Receiving a breast cancer
diagnosis can be devastating. For Lynne C. Belsky, M.D., and Lisa Gold, both
breast cancer survivors, dancing has been one way for them to literally and
figuratively move forward with their healing. In 2016, the cousins co-founded
the nonprofit CBG Institute for Dance and Health
with a mission of enriching
the health and quality of lives for older adults through dance education,
performance and outreach. With October being Breast Cancer Awareness Month,
they are reviving a special series of classes called Dance for Joy, designed
for people in any stage of a breast cancer diagnosis or recovery. “We want to
create a safe space for people to feel connected and free to move without
judgment,” says Belsky. The classes are free and will be held over Zoom to
allow people from all over to safely participate and connect.
Belsky and Gold had dance
backgrounds before their cancer diagnoses. Belsky danced with the Joffrey
Ballet before becoming a physician, and would return to the studio when her
schedule allowed. “Being back in the studio with my hand on the (ballet) barre
allowed me to find my center again,” she recalls. Gold, with a Bachelor of Arts
degree in Dance from Barat College, taught at the Conservatory of Dance at
DePaul University for 16 years and now owns North Shore School of Dance
Highland Park. She recently received a Professional Award in Adult Dance
Practices from the Royal Academy of Dance.
“We founded CBG
to help older adults build
balance and strength through dance and to enrich their health and freedom of
movement. The community we have created here has become incredibly rewarding
and fulfilling because people are empowering themselves through dance,” says
Teaching to people that have been diagnosed
with breast cancer was a natural progression to help this population in need of
wellness and healing. During their cancer treatments, neither
Belsky nor Gold felt comfortable going back to traditional studios. “Because of
my scars and surgeries, I had trouble moving in the ways everyone else did,”
says Gold. They realized there were countless others facing the same issues and
wanted to bring them together instead of letting them feel isolated. “We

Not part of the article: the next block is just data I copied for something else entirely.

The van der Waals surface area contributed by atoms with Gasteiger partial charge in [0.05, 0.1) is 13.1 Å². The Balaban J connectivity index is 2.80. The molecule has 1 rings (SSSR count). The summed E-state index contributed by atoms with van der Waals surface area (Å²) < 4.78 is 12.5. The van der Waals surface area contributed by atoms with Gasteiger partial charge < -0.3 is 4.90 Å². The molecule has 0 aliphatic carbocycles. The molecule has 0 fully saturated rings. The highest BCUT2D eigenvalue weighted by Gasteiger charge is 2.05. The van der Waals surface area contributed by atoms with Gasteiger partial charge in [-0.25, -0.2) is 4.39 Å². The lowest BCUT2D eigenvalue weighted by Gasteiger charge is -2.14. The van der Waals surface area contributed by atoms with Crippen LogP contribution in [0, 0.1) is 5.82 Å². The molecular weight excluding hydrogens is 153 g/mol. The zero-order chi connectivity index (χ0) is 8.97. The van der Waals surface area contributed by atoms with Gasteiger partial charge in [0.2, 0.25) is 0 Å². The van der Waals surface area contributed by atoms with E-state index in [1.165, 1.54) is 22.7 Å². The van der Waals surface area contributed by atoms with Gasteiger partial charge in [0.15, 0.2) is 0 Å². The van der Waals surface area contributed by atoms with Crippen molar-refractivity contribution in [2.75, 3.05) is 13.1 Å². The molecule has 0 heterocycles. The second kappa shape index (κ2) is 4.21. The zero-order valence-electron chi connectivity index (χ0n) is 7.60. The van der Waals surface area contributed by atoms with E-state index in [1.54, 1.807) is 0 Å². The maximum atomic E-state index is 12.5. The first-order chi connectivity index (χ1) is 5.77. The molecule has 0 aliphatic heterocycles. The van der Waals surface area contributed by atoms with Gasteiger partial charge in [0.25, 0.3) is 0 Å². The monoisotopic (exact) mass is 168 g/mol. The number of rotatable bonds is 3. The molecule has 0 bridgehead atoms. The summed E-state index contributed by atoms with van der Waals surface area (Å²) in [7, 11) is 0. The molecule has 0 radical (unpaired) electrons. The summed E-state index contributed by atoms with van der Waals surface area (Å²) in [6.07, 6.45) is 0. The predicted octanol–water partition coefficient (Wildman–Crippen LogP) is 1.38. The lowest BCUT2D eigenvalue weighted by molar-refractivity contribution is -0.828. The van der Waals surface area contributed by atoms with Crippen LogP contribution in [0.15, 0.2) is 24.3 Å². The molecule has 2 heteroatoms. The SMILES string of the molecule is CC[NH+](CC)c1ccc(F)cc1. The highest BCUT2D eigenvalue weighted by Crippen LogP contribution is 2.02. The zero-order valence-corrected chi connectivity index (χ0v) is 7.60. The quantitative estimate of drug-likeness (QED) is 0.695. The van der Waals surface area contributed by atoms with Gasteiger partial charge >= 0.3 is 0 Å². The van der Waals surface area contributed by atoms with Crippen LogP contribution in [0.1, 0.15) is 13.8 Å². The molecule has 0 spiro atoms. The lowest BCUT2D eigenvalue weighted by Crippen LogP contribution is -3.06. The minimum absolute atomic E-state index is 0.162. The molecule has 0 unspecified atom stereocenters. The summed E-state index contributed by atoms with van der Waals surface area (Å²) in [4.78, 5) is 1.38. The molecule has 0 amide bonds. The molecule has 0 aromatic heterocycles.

created a class where cancer survivors could feel safe and discover how dance
offers freedom from life’s challenges. We also give participants a sense of belonging
and a community,” says Gold.
While they may be therapeutic in nature,
the classes at CBG
are not specifically dance therapy. “We focus on the
dancers’ well-being through dance instruction. Our classes are designed for
this specific population and their needs,” Belsky explains. Studies show that
structured dance is also medically therapeutic and has direct benefits that
include increased stability, muscle strength, improved reaction time, cognitive
improvements, tactile and motor skills performance, perceptual abilities and
Having a supportive group
can diminish the feelings of isolation which many cancer survivors experience.
“Even through Zoom, students feel a heightened sense of joy and connectedness.
They feel less alone and have a community to belong to. They know that others
in the group understand the trials of radiation, chemotherapy and surgery, and
the effects they have on the body,” says Belsky.
The Dance for Joy classes are available to
people of any age and stage of cancer or recovery, and dance experience is not
required. “We revel in feeling good. We are all in this together and getting
stronger together,” says Gold. They have students in their 90s that are still
participating with impressive vigor and students that dance in spite of illness
Dance is also a way for people that have
been through cancer to appreciate their bodies in a new and deeper way. “I do
not define myself by my cancer. I have overcome it and feel great. Dancing and
being able to challenge myself again while having fun is a huge part of that.
We now help others remember who they were before their cancer diagnosis and
connect to that through dance and community,” says Belsky.
Carrie Jackson is an
Evanston-based writer and frequent contributor to Natural Awakenings
magazine. Connect at CarrieJacksonWrites.com.
Dance For Joy
Dance for Joy will take place at 9:30 a.m., October 3,
10, 17 and 24 via Zoom at the CBG Institute. Although the classes are free,
donations are accepted so the nonprofit can support its mission of enriching
the health and quality of life of adults through dance education, research and performance.
Classes are open to people in any stage of breast cancer
diagnosis and of any age. No prior dance experience is required, and students
are encouraged to participate at their own pace.
For more information and to register,